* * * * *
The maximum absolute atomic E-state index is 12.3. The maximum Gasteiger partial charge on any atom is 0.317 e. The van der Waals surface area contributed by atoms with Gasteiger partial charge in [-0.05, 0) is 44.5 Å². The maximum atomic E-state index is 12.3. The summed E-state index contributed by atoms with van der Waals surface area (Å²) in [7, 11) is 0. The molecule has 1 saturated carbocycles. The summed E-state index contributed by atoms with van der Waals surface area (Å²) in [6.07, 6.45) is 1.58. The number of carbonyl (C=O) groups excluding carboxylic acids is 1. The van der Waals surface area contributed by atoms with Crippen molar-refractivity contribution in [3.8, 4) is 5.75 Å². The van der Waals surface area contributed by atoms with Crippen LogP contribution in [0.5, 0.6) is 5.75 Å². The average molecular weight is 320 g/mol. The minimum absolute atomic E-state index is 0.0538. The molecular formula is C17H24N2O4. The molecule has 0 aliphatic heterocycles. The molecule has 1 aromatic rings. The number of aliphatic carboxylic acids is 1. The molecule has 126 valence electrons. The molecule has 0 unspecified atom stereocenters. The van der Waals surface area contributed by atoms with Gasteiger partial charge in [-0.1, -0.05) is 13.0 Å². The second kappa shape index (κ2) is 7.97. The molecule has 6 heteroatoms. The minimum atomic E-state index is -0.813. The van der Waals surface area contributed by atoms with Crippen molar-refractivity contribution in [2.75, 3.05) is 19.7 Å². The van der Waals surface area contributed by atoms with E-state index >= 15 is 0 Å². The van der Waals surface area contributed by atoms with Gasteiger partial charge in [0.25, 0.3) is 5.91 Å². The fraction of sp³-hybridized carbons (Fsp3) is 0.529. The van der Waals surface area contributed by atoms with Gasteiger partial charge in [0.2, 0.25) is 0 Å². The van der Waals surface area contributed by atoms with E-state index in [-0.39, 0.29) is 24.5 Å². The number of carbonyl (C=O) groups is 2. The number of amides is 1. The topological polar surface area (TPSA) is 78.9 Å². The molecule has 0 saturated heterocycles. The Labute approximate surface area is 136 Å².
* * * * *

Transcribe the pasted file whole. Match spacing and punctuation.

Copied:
The maximum absolute atomic E-state index is 12.3. The maximum Gasteiger partial charge on any atom is 0.317 e. The van der Waals surface area contributed by atoms with Gasteiger partial charge in [-0.05, 0) is 44.5 Å². The maximum atomic E-state index is 12.3. The summed E-state index contributed by atoms with van der Waals surface area (Å²) in [7, 11) is 0. The molecule has 1 saturated carbocycles. The summed E-state index contributed by atoms with van der Waals surface area (Å²) in [6.07, 6.45) is 1.58. The number of carbonyl (C=O) groups excluding carboxylic acids is 1. The van der Waals surface area contributed by atoms with Crippen molar-refractivity contribution in [3.8, 4) is 5.75 Å². The van der Waals surface area contributed by atoms with Crippen LogP contribution in [0.5, 0.6) is 5.75 Å². The average molecular weight is 320 g/mol. The minimum absolute atomic E-state index is 0.0538. The molecular formula is C17H24N2O4. The molecule has 0 aliphatic heterocycles. The molecule has 1 aromatic rings. The number of aliphatic carboxylic acids is 1. The molecule has 126 valence electrons. The molecule has 0 unspecified atom stereocenters. The van der Waals surface area contributed by atoms with Gasteiger partial charge in [-0.1, -0.05) is 13.0 Å². The second kappa shape index (κ2) is 7.97. The molecule has 6 heteroatoms. The minimum atomic E-state index is -0.813. The van der Waals surface area contributed by atoms with Crippen molar-refractivity contribution in [2.75, 3.05) is 19.7 Å². The van der Waals surface area contributed by atoms with E-state index >= 15 is 0 Å². The van der Waals surface area contributed by atoms with Gasteiger partial charge in [0.25, 0.3) is 5.91 Å². The fraction of sp³-hybridized carbons (Fsp3) is 0.529. The van der Waals surface area contributed by atoms with Gasteiger partial charge in [0.2, 0.25) is 0 Å². The van der Waals surface area contributed by atoms with E-state index in [-0.39, 0.29) is 24.5 Å². The number of carbonyl (C=O) groups is 2. The number of amides is 1. The topological polar surface area (TPSA) is 78.9 Å². The molecule has 0 saturated heterocycles. The Labute approximate surface area is 136 Å².